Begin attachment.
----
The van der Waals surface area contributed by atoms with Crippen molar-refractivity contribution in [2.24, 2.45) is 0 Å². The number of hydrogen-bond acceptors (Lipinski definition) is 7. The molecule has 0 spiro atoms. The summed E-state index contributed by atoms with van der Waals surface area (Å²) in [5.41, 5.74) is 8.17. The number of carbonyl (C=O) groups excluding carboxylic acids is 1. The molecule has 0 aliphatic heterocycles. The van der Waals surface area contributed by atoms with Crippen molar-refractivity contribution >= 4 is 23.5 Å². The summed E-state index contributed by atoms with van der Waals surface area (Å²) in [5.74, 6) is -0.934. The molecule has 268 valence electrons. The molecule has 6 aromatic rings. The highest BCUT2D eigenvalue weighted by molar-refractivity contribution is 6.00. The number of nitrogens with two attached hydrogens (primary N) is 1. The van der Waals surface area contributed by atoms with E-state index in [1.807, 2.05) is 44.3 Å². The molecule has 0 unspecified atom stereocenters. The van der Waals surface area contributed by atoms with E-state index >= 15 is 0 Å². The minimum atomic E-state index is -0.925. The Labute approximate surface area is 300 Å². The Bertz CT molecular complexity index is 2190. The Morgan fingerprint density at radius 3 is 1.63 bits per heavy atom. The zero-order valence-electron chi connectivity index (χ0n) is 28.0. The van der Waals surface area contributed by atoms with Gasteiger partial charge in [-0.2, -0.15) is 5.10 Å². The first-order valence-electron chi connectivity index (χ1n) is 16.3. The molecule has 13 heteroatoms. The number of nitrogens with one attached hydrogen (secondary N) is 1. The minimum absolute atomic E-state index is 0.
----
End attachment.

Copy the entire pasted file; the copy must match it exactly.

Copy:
The van der Waals surface area contributed by atoms with Crippen molar-refractivity contribution in [2.24, 2.45) is 0 Å². The number of hydrogen-bond acceptors (Lipinski definition) is 7. The molecule has 0 spiro atoms. The summed E-state index contributed by atoms with van der Waals surface area (Å²) in [5.41, 5.74) is 8.17. The number of carbonyl (C=O) groups excluding carboxylic acids is 1. The molecule has 0 aliphatic heterocycles. The van der Waals surface area contributed by atoms with Crippen molar-refractivity contribution >= 4 is 23.5 Å². The summed E-state index contributed by atoms with van der Waals surface area (Å²) in [5.74, 6) is -0.934. The molecule has 268 valence electrons. The molecule has 6 aromatic rings. The highest BCUT2D eigenvalue weighted by molar-refractivity contribution is 6.00. The number of nitrogens with two attached hydrogens (primary N) is 1. The van der Waals surface area contributed by atoms with E-state index in [1.807, 2.05) is 44.3 Å². The molecule has 0 unspecified atom stereocenters. The van der Waals surface area contributed by atoms with E-state index >= 15 is 0 Å². The minimum atomic E-state index is -0.925. The Labute approximate surface area is 300 Å². The Bertz CT molecular complexity index is 2190. The Morgan fingerprint density at radius 3 is 1.63 bits per heavy atom. The zero-order valence-electron chi connectivity index (χ0n) is 28.0. The van der Waals surface area contributed by atoms with Gasteiger partial charge in [-0.2, -0.15) is 5.10 Å². The first-order valence-electron chi connectivity index (χ1n) is 16.3. The molecule has 13 heteroatoms. The number of nitrogens with one attached hydrogen (secondary N) is 1. The minimum absolute atomic E-state index is 0.